I am back from Annual Conference (and a few days off to recuperate…). My inbox is packed with mail from people who loved this year’s conference, hated this year’s conference, were proud of this year’s conference, were ashamed by this year’s conference, were excited by the delegation we elected to General and Jurisdictional conference, disappointed by the delegations — in other words, very normal, human reactions to a big business meeting that brings hundreds of people into close proximity in a strange and unfamiliar place. But there is a subtle undercurrent to the reactions to this year’s conference — almost everyone has something unpleasant to say about someone else. “Those people,” “that person,” “them,” pervades each missive. The implied message is that conference would have been so much better, except for “them” (whoever “them” might be…). Don’t get me wrong — we have some serious issues — differences of opinion, theology, moral compass, and personal desires — that divide us. What strikes me is that we are not making any kind of commitment to build bridges, heal hurts, and forge alliances that will move us forward. It doesn’t help that we have a church trial coming up this week to try one of our sisters-in-Christ for her sexual orientation and her officiating at a same-sex union. Hear this: I don’t CARE what views we hold on the issues of gays and lesbians in the church — what I believe is that God wants us to find a way to live the fruit of the Spirit IN SPITE of our personal differences. One may hold a negative view of same-sex partnerships and still offer love, joy, peace, patience, kindness, generosity, faithfulness, gentleness and self-control to those same people. Not only can we not muster basic fruit, we can’t even offer a high fructose corn syrup (fake) alternative! For some reason, it is more important to argue and hate and score points off of others than to care for them.
Then we have the underlying problem of victimhood to contend with. I cannot remember a conference where it was more important to more people to make sure everyone knew how wrongly they were being treated. If there were a single spirit for this year’s conference I would name it “indignation.” People took EVERYTHING personally. Hotel rooms reservations were messed up — obviously this was done on purpose to make life harder for some individuals. Food prices were high at the concession stand — obviously a conspiracy to cause hardship. The dates of annual conference were moved over a weekend to accommodate more lay involvement and the response was framed in terms of “the conference” trying to deny access to certain groups. (Actually, one important note: the most mature, balanced, and grace-filled response during the entire conference came from our teenagers who expressed concern that conference would occur before they were out of school, and that they hoped we would take that into account in future years. They were impressive in their non-anxious presence.) The big issues over gay and lesbian acceptance, latent (and not-so-latent) institutional racism and sexism, and budget/finances all brought to the surface the victim-mentality. Even our Petitions process (for General Conference) caused the “this isn’t fair” flag to be raised. My Conference has a long history of dealing with Petitions as fodder for debate and making stump speeches, and the team this year pushed for a clear, simple “concurrence/non-concurrence” process, as outlined in the Discipline. Some folks took this as a personal insult that they couldn’t engage in interminable speechifying. (However, I have four emails from long time UMC vets who thanked us — one saying this was the most rational and reasonable approach he has ever seen…).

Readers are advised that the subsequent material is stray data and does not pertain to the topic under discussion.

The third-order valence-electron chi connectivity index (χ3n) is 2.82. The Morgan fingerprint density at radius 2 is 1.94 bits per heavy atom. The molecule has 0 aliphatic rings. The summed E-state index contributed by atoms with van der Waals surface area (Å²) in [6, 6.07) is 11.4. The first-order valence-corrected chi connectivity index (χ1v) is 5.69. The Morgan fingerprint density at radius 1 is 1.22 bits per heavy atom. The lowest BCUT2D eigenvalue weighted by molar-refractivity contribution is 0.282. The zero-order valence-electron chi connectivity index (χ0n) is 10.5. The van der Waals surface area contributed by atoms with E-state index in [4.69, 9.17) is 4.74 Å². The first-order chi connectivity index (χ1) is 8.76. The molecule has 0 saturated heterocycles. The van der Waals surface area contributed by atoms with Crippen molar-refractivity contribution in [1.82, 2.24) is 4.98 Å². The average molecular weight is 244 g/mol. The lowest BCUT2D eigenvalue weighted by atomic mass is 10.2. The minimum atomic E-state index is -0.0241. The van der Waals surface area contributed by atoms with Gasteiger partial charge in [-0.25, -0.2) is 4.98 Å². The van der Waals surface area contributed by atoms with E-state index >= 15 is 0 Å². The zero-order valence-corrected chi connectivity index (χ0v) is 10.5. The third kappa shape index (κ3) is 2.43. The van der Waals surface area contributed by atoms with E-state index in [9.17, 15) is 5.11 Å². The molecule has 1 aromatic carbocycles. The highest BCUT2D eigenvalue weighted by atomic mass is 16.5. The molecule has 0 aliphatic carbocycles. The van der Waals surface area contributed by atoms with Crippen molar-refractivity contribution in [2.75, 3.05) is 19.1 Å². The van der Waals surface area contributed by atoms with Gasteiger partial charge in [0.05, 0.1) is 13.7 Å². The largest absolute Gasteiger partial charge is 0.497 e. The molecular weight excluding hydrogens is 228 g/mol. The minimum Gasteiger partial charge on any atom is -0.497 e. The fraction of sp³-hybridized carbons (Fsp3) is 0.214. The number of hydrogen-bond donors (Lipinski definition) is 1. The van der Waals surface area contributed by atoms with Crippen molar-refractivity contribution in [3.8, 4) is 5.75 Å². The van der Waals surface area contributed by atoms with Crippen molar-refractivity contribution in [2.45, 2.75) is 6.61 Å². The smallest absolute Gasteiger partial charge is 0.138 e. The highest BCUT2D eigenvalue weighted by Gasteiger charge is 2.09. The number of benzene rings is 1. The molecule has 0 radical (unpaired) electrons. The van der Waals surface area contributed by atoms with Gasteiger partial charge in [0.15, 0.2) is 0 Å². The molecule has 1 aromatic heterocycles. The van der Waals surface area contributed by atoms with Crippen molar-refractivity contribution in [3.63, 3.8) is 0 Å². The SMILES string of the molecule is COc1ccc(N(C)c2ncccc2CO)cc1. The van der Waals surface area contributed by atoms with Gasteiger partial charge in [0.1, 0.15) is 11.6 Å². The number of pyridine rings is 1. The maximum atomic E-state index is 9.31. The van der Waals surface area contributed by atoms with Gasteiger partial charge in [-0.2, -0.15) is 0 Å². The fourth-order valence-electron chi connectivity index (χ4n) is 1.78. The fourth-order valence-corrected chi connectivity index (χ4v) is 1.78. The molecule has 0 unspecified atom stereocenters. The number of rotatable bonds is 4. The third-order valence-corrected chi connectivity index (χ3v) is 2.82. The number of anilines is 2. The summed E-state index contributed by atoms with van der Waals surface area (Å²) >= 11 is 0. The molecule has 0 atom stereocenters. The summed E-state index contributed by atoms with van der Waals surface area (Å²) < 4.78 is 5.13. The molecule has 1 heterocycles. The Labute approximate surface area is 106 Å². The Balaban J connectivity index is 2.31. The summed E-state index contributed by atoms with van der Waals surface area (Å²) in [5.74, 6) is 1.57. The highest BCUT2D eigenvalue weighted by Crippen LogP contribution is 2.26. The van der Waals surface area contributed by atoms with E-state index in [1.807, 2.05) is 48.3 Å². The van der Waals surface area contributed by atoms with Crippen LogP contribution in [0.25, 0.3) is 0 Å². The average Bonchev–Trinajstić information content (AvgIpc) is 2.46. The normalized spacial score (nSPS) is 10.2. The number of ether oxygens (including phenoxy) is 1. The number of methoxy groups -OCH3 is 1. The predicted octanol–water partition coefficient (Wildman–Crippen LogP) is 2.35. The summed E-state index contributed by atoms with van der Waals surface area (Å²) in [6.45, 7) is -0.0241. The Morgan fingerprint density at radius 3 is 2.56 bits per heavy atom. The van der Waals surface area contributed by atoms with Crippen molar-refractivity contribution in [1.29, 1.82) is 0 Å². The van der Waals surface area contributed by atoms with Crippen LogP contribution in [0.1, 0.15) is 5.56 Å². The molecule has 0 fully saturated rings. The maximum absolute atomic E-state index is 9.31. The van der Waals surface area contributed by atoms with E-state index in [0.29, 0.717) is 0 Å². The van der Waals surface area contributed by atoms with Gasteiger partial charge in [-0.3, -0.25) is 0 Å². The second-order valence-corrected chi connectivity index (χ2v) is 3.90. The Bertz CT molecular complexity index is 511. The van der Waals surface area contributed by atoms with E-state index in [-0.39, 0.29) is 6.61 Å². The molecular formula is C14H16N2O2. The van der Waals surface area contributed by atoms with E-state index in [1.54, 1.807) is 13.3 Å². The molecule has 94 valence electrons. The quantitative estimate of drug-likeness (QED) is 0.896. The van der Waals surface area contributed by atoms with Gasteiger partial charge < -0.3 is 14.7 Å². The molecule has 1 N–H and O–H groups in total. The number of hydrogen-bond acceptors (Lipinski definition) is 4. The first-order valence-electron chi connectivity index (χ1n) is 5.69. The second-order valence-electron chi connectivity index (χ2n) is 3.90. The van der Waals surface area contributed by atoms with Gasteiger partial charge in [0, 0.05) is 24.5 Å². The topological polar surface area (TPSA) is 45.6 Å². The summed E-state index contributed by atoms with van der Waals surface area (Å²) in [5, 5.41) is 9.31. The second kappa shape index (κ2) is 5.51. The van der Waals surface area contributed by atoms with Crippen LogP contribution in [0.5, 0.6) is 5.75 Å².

On the unhappy side, hyperbole rules. “Travesty,” “debacle,” “abortion,” “hypocrisy,” “violence,” and “blasphemy,” are some of the conciliatory terms being used to help us toward healing. The dividing walls of “us” and “them” are so large, it is impossible even to see the other side. Unity, community, harmony and hope of reconciliation are receding fast. Those who scream intolerance loudest are the least tolerant. In a couple of settings, one group even used the song “They Will Know We Are Christians By Our Love” as a weapon to silence those they disagreed with. Such insidious intolerance does nothing to heal, only to wound with self-righteousness. I cannot believe this is what God wants of the church. I have been soundly criticized for my statement that I do not serve “sides,” but serve God and all who God created. I do not believe there is a reality apart from God, therefore I serve all — young/old, black/white/brown, gay/straight, rich/poor, selfish/unselfish, sinner/saint. I don’t have time to waste deciding who is “worthy.” For this, I have been told I will burn in hell. So be it. That’s for God to decide. Until then, I will strive to love, forgive, and serve everyone God sends my way — and I pray my church might become a little less unforgiving — for God’s sake and for our own.